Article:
Lately every time I shop online, I see an option to pay in several installments—with no interest. I’m tempted to try it, but is there a catch?
This is such a timely question, and smart of you to ask before diving in! As you’ve noticed, “buy now, pay later” (BNPL) options are exploding, with retailers ranging from department stores to airlines allowing customers to pay for goods and services in installments rather than all at once. In fact, in 2021 over half of consumers have used a BNPL service such as Klarna, Afterpay or Affirm to finance their purchases.
Much of this meteoric growth is due to the huge surge in online shopping during the pandemic. And as you mention, spreading out your payments over time, free of interest (provided you pay on time), can be enticing. Taken together, it’s not at all surprising BNPL services have taken off.
But that said, there are some significant potential gotchas to think about before you give it a try. Let’s take a look at how BNPL services work—so that you can understand their pros and cons—and make an informed decision about when they may (or may not) be a good choice.
How “Buy Now, Pay Later” works
BNPL plans work like an old-fashioned layaway plan in reverse. Instead of having the merchant hold on to the item until you complete all your installment payments, you receive your goods or services up front. There’s no credit check (you’re accepted or rejected after providing only your name, address, phone number and birthdate), and you pay over time through your debit or credit card—typically in four installments separated by two weeks.
In effect, the merchant and BNPL company are giving you an interest-free mini-loan. The BNPL company charges the merchant a fee, and the merchant looks to compensate for that by increasing overall sales.
Everything works as planned if you pay on time. However, if you’re late or miss a scheduled payment, you can incur substantial late fees and possibly interest charges. In addition, late or missed payments can damage your credit.
When BNPL might make sense
Paying cash (even if over time) is cheaper than financing a purchase where you pay interest—whether that’s for a car, a refrigerator or even a pair of shoes. Given that, there are times when using a BNPL can make sense. For example, let’s say you need a new computer for work, but don’t currently have a spare $2,000 after exhausting your emergency fund. Or perhaps you unexpectedly have to purchase an expensive plane ticket to care for a family member. In these cases, making four interest-free payments every two weeks could be a godsend—and a definite plus over carrying a balance on a high-interest credit card.
It’s also true that it’s easier to qualify for a BNPL service than for a credit card. That’s probably one of the reasons many younger people who haven’t had the time to build their credit history or buyers with poor credit are more likely to use BNPL (although usage continues to climb across all ages).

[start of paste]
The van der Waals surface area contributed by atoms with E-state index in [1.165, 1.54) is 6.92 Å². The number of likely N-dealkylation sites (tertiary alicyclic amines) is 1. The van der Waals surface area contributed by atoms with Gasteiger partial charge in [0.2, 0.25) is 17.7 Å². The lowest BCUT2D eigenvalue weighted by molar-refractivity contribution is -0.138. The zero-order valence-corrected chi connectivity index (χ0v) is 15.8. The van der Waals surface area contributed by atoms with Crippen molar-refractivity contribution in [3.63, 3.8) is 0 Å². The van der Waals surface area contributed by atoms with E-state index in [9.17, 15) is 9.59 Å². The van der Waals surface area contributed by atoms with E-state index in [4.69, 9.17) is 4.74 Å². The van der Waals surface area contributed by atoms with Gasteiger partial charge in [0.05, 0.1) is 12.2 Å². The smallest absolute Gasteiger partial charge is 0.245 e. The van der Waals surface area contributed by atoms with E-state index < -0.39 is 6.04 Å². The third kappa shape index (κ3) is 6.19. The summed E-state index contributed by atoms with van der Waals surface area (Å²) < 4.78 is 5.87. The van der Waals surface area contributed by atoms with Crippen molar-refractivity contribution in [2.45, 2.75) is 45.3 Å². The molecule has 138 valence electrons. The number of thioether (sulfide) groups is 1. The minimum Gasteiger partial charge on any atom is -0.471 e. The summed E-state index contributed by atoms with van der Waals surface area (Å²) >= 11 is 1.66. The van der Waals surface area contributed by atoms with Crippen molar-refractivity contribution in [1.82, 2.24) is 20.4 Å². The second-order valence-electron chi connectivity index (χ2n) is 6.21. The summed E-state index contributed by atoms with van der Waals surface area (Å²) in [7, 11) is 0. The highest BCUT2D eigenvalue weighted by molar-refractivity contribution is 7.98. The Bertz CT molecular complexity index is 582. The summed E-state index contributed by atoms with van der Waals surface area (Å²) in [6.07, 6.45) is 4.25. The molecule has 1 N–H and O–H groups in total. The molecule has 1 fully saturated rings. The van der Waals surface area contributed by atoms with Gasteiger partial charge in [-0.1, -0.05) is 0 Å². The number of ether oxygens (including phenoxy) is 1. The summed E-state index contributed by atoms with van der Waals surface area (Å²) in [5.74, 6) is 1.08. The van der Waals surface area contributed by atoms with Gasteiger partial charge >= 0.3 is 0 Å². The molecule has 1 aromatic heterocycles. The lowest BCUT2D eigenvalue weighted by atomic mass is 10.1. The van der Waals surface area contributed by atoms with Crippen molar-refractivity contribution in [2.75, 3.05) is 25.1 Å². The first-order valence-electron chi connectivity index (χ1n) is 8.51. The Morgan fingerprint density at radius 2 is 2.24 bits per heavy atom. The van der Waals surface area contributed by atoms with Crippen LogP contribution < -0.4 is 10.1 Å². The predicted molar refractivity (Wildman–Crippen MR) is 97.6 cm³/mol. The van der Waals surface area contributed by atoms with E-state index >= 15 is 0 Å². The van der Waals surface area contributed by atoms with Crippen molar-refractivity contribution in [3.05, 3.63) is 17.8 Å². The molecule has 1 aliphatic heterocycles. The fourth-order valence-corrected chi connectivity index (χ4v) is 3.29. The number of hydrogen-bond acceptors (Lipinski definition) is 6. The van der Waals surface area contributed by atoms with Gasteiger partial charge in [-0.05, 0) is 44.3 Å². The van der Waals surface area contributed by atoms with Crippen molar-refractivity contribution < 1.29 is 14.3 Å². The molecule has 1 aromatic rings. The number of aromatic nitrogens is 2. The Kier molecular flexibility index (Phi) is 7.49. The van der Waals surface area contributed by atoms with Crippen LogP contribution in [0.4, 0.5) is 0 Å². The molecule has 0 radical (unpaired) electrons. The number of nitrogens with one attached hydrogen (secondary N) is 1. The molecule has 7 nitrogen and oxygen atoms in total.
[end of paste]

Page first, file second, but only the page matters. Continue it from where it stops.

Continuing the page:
How BNPL can cause problems
So what’s the catch? Actually, there are several. First, BNPL services are not currently as highly regulated by the government as credit and debit cards. Depending on the service, you likely won’t receive the same consumer protections you can get with a credit card company (for example, getting a refund for a defective product or service you never received).
Second, you may find it more difficult to stay on top of multiple purchases and payments, complicating your ability to track your spending and accurately budget. Plus, even if you make every payment on time, using BNPL services often won’t build your credit score, which can haunt you later if you’re trying to get a home mortgage, rent an apartment, or even get a job!
But to my mind, the most serious downside of BNPL is the temptation to overspend. As behavioral economists have shown us, we humans don’t always (or even often) make the soundest financial decisions. Our emotions and biases can easily take over our common sense. Therefore, a basic tenet of behavioral economics is to make the good things easy—and the bad things hard.
BNPL (and online shopping, for that matter) can do the opposite. In fact, one study found that 45 percent of BNPL users make purchases that don’t fit in their budget. In other words, by easing the way for impulse purchases, BNPL can make it very easy to live beyond your means—which can stand in your way of building a solid financial future.
The tried-and-true rules of money management still hold
Like credit cards or debit cards, a BNPL service is simply a financial tool. It’s not universally good or bad in all situations, but just a way for you to manage your finances. The key is for you to remain in charge, and not let the tool rule you or cause you financial harm.
To keep impulse buying (and your budget) in check, keep your goals top of mind and consider the benefits of just paying cash. If you’re disciplined about budgeting and saving, spreading out your payments over time can be helpful. But if you use BNPL to support an unsustainable lifestyle or it’s impeding your ability to fund other important goals (an emergency fund, retirement, paying down existing debt), that’s a problem. In those cases, it’s best to take a deep breath and walk away from your shopping cart.
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